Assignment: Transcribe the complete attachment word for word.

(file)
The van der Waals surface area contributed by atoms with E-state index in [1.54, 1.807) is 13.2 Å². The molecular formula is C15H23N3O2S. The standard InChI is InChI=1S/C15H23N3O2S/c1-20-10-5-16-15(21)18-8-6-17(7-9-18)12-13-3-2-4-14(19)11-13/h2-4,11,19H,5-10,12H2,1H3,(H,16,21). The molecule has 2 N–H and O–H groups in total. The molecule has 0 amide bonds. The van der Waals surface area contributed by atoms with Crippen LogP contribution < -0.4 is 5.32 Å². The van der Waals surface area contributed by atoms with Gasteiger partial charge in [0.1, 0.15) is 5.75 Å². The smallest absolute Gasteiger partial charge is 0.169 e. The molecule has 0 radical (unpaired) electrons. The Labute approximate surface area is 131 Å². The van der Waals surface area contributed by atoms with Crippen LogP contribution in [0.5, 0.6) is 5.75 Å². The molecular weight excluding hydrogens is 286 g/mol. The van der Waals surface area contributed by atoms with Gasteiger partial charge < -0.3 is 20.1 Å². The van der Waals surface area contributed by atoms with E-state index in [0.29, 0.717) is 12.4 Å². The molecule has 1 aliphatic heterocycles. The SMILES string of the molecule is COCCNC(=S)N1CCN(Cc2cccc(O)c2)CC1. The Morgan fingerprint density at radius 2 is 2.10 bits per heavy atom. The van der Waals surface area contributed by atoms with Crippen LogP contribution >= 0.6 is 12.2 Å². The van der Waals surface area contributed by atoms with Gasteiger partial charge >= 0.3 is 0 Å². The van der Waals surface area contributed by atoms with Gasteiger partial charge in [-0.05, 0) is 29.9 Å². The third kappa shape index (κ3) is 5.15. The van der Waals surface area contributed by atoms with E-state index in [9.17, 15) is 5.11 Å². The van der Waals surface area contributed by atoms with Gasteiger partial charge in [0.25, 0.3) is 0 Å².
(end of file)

The van der Waals surface area contributed by atoms with E-state index in [1.54, 1.807) is 13.2 Å². The molecular formula is C15H23N3O2S. The standard InChI is InChI=1S/C15H23N3O2S/c1-20-10-5-16-15(21)18-8-6-17(7-9-18)12-13-3-2-4-14(19)11-13/h2-4,11,19H,5-10,12H2,1H3,(H,16,21). The molecule has 2 N–H and O–H groups in total. The molecule has 0 amide bonds. The van der Waals surface area contributed by atoms with Crippen LogP contribution < -0.4 is 5.32 Å². The van der Waals surface area contributed by atoms with Gasteiger partial charge in [0.1, 0.15) is 5.75 Å². The smallest absolute Gasteiger partial charge is 0.169 e. The molecule has 0 radical (unpaired) electrons. The Labute approximate surface area is 131 Å². The van der Waals surface area contributed by atoms with Crippen LogP contribution in [0.5, 0.6) is 5.75 Å². The molecular weight excluding hydrogens is 286 g/mol. The van der Waals surface area contributed by atoms with Gasteiger partial charge < -0.3 is 20.1 Å². The van der Waals surface area contributed by atoms with E-state index in [0.29, 0.717) is 12.4 Å². The molecule has 1 aliphatic heterocycles. The SMILES string of the molecule is COCCNC(=S)N1CCN(Cc2cccc(O)c2)CC1. The Morgan fingerprint density at radius 2 is 2.10 bits per heavy atom. The van der Waals surface area contributed by atoms with Crippen LogP contribution >= 0.6 is 12.2 Å². The van der Waals surface area contributed by atoms with Gasteiger partial charge >= 0.3 is 0 Å². The van der Waals surface area contributed by atoms with Gasteiger partial charge in [-0.05, 0) is 29.9 Å². The third kappa shape index (κ3) is 5.15. The van der Waals surface area contributed by atoms with E-state index in [9.17, 15) is 5.11 Å². The van der Waals surface area contributed by atoms with Gasteiger partial charge in [0.25, 0.3) is 0 Å².